In the meantime, you can see under "prices" here what's for sale.  You can reserve plants, as I think it's too soon to put them into the ground.  I can mind them for you.  

Just a few pictures of plants other than food plants.  I love spring, the season of lovely aromas.

Until next post, have a great every day.

Wednesday, 13 May 2015

Calendula, for the future, from the past

It seems terrible to look to the future when we've been waiting so long for today to come about.  Many of us attended a lesson on making calendula salve led by Dr. Shawn Yakimovich and hosted by Sustainable North Grenville the other night.  What a wonderful lesson to (re)learn.  I now know what I'll be doing at the end of this growing season and through the cold months, besides putting up tomato products, curing and dehydrating, and growing sprouts for us all.  I'm quite excited about it, not so much the cold months, but the fact that we'll all be saved from various ailments from the salve we'll be making here at Day Brighteners Farm.  Dr. Shawn made it look so easy.  After all, we grow calendula here, from his seeds I might add.  Why not take it a step beyond eating the flower petals in the Salad Greens.  Hmm, I wonder what else we grow here which can be used for furthering its potential.  We'll soon see about that.  

Sprouts:  So the sprouts aren't as popular now as they were over the last four months.  I'm not surprised.  They are still as good for us but we are quite distracted by the fresh spinach, salad greens, herbs, kale and all the other veggies preparing themselves out there for our future meals (there we go again looking to the future, it just happens). So, rather than growing too many sprouts or not having enough of that certain kind you may like, I've decided to not sprout on my own discretion but will only sprout when you pre-order.  So if you'd like me to have sprouts available for you, please order the week ahead and I'll be happy to make it work.   

Eggs:  A few things are happening here.  Out of our eleven hens, we usually get five eggs a day, except when we get two or three.  Three of the older girls are broody right now which means they won't be laying eggs for a few weeks.  Therefore, we're down a few dailies already.  A couple of the new little ones are starting to lay eggs, sporadically, so we might be back up to four, five or six a day, depending on the weather.  It turns out the nine laying hens we reserved from our chicken supplier may not be coming after all.  I'll look into it, between planting, up-potting, soil and garden preparation, harvesting and delivering, but I may be out of luck until fall for buying new birds.  I'll keep you posted for when that blessed day arrives when we're getting more than a few eggs a day.  I know you understand, it's nature, right?  I've been working on this egg production thing for a couple of years now, it's not as easy as people let on.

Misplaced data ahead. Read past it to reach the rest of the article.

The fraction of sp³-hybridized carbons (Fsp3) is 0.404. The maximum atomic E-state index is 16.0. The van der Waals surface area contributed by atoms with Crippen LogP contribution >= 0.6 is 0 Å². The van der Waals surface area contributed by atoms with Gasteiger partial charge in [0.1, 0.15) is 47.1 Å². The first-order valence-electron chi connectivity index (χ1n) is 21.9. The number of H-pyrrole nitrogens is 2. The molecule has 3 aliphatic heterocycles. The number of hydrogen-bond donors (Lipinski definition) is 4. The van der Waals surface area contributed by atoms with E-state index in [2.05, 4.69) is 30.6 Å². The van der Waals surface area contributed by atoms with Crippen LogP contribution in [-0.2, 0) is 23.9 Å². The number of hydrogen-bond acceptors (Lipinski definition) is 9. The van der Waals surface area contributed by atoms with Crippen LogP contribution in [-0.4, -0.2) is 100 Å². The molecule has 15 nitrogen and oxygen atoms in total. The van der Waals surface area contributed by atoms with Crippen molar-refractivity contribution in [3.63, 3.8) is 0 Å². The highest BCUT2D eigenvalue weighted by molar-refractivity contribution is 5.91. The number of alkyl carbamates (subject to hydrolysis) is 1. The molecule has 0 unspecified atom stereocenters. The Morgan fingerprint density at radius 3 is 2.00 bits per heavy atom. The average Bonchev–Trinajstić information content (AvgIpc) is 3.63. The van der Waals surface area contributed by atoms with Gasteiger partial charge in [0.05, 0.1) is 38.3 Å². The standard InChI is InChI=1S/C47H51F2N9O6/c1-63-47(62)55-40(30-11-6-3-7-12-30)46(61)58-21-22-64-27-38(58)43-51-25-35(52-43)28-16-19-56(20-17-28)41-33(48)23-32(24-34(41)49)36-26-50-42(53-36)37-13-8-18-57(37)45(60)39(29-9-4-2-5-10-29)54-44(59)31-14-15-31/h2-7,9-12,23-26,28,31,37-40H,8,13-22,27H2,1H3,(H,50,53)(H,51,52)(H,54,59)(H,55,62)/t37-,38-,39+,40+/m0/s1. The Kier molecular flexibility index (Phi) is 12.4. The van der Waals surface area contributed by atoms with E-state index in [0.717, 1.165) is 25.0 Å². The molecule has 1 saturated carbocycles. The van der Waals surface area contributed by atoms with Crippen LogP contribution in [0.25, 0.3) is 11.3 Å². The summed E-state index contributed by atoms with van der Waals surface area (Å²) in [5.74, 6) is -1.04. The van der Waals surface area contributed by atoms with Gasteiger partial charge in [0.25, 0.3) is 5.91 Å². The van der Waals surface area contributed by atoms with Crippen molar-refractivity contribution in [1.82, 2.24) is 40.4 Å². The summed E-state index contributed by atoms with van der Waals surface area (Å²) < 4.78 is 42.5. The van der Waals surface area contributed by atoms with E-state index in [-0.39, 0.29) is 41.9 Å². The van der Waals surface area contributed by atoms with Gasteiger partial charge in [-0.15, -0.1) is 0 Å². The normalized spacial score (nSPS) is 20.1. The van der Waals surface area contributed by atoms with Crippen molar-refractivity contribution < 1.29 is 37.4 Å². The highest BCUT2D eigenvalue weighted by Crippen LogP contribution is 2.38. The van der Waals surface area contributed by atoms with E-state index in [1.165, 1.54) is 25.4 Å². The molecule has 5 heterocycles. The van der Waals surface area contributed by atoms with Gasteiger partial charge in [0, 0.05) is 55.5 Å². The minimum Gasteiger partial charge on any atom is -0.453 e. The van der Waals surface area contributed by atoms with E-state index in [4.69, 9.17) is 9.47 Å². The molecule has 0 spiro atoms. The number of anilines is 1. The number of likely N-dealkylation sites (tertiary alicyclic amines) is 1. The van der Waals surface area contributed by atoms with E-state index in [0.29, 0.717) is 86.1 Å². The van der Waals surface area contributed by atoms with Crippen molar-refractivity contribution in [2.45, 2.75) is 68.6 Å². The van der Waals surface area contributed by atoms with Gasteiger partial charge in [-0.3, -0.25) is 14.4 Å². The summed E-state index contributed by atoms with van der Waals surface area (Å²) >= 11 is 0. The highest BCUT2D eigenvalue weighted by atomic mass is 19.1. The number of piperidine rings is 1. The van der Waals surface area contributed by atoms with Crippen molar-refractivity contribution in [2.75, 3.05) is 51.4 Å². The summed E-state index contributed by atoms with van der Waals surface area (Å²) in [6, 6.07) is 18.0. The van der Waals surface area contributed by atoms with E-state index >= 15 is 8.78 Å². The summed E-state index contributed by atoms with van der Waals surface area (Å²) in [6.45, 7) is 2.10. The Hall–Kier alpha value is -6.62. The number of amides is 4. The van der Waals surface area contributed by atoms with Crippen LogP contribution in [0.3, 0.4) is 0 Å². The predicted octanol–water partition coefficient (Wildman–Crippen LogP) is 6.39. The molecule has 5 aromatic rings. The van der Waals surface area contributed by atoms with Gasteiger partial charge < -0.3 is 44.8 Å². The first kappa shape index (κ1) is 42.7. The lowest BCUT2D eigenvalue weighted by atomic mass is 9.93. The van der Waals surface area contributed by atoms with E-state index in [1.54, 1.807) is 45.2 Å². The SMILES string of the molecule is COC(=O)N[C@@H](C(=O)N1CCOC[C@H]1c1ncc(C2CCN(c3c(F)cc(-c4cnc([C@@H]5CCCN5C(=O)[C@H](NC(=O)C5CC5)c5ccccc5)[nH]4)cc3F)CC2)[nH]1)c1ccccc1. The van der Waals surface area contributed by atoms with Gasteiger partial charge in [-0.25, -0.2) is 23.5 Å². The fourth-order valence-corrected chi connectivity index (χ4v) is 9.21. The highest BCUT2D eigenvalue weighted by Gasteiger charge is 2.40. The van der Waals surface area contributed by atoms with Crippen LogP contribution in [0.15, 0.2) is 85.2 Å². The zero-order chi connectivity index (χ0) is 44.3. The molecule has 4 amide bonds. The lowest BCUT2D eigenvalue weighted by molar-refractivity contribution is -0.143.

Salad Greens:  This week, you'll see what I mean about the lettuce varieties being able to grow once we ate up a good portion of the aggressive arugula.  From now on, the Salad Greens will also be hosting more edible flowers, some of which may surprise you.

The beans, snow peas and radishes are getting bigger every day.  All of the onion sets we planted a couple of weeks ago are up several inches now.  The garlic is growing at an astonishing rate.  It seems early this year.    

Garlic Scape Pesto here we come.

I believe we're good for salad until
 the outside rows are ready. 

We found this little kale plant growing,
where there was kale last year.   

I love allium flowers.  These are just the beginning of all the beautiful colours and smells to arrive in the upcoming weeks and months - lovin' Springtime.

We're busy getting ready for the Plant Sale here beginning May 23.  It's also the weekend of the North Grenville Dandelion Festival but we're on the edge of Townships and I feel many people closer to us have never heard of that particular festival (if you can imagine) and we and they will do well.  I also feel any earlier is too soon to plant out.  After all, we're expecting a low of 3C tonight - ugh.  My little girl will be visiting from that big old city for a few days but the Plant Sale will continue again from Wednesday the 27 until we're done selling and you're done buying.